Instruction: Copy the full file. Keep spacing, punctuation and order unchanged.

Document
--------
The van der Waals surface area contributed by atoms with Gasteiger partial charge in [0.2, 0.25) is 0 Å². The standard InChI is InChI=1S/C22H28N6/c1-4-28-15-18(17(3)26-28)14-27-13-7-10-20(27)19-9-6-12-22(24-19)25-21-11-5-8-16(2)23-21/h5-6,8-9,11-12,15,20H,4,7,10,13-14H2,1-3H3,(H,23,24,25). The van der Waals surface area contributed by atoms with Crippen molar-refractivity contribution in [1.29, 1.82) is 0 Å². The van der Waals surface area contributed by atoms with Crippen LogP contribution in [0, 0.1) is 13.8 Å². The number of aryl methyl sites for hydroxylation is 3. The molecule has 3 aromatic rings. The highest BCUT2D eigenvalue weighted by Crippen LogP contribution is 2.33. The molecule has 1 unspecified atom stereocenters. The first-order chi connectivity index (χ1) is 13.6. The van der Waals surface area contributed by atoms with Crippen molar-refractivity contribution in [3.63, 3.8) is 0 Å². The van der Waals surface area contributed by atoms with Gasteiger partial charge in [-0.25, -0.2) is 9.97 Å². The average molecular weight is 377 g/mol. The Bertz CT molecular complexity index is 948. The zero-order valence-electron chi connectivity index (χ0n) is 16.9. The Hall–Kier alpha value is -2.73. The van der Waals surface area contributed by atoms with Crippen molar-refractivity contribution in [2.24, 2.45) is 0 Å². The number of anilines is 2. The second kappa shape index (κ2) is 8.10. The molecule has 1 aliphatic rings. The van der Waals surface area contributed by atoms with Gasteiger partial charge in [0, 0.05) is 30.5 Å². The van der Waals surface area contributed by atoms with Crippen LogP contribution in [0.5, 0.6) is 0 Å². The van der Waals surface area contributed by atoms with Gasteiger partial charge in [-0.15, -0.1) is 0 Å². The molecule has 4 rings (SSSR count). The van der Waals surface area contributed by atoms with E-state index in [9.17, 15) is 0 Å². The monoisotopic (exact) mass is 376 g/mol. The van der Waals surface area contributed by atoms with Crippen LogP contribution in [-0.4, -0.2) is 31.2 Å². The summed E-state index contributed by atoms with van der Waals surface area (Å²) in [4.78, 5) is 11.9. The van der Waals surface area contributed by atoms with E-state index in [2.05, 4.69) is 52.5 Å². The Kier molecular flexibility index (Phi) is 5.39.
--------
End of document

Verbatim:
The van der Waals surface area contributed by atoms with Gasteiger partial charge in [0.2, 0.25) is 0 Å². The standard InChI is InChI=1S/C22H28N6/c1-4-28-15-18(17(3)26-28)14-27-13-7-10-20(27)19-9-6-12-22(24-19)25-21-11-5-8-16(2)23-21/h5-6,8-9,11-12,15,20H,4,7,10,13-14H2,1-3H3,(H,23,24,25). The van der Waals surface area contributed by atoms with Crippen molar-refractivity contribution in [1.29, 1.82) is 0 Å². The van der Waals surface area contributed by atoms with Crippen LogP contribution in [0, 0.1) is 13.8 Å². The number of aryl methyl sites for hydroxylation is 3. The molecule has 3 aromatic rings. The highest BCUT2D eigenvalue weighted by Crippen LogP contribution is 2.33. The molecule has 1 unspecified atom stereocenters. The first-order chi connectivity index (χ1) is 13.6. The van der Waals surface area contributed by atoms with Crippen molar-refractivity contribution in [3.63, 3.8) is 0 Å². The van der Waals surface area contributed by atoms with Gasteiger partial charge in [-0.25, -0.2) is 9.97 Å². The average molecular weight is 377 g/mol. The Bertz CT molecular complexity index is 948. The zero-order valence-electron chi connectivity index (χ0n) is 16.9. The Hall–Kier alpha value is -2.73. The van der Waals surface area contributed by atoms with Crippen molar-refractivity contribution in [2.24, 2.45) is 0 Å². The number of anilines is 2. The second kappa shape index (κ2) is 8.10. The molecule has 1 aliphatic rings. The van der Waals surface area contributed by atoms with Gasteiger partial charge in [0, 0.05) is 30.5 Å². The van der Waals surface area contributed by atoms with Crippen LogP contribution in [0.5, 0.6) is 0 Å². The van der Waals surface area contributed by atoms with Gasteiger partial charge in [-0.15, -0.1) is 0 Å². The molecule has 4 rings (SSSR count). The van der Waals surface area contributed by atoms with E-state index in [9.17, 15) is 0 Å². The monoisotopic (exact) mass is 376 g/mol. The van der Waals surface area contributed by atoms with Crippen LogP contribution in [-0.4, -0.2) is 31.2 Å². The summed E-state index contributed by atoms with van der Waals surface area (Å²) in [4.78, 5) is 11.9. The van der Waals surface area contributed by atoms with E-state index in [2.05, 4.69) is 52.5 Å². The Kier molecular flexibility index (Phi) is 5.39.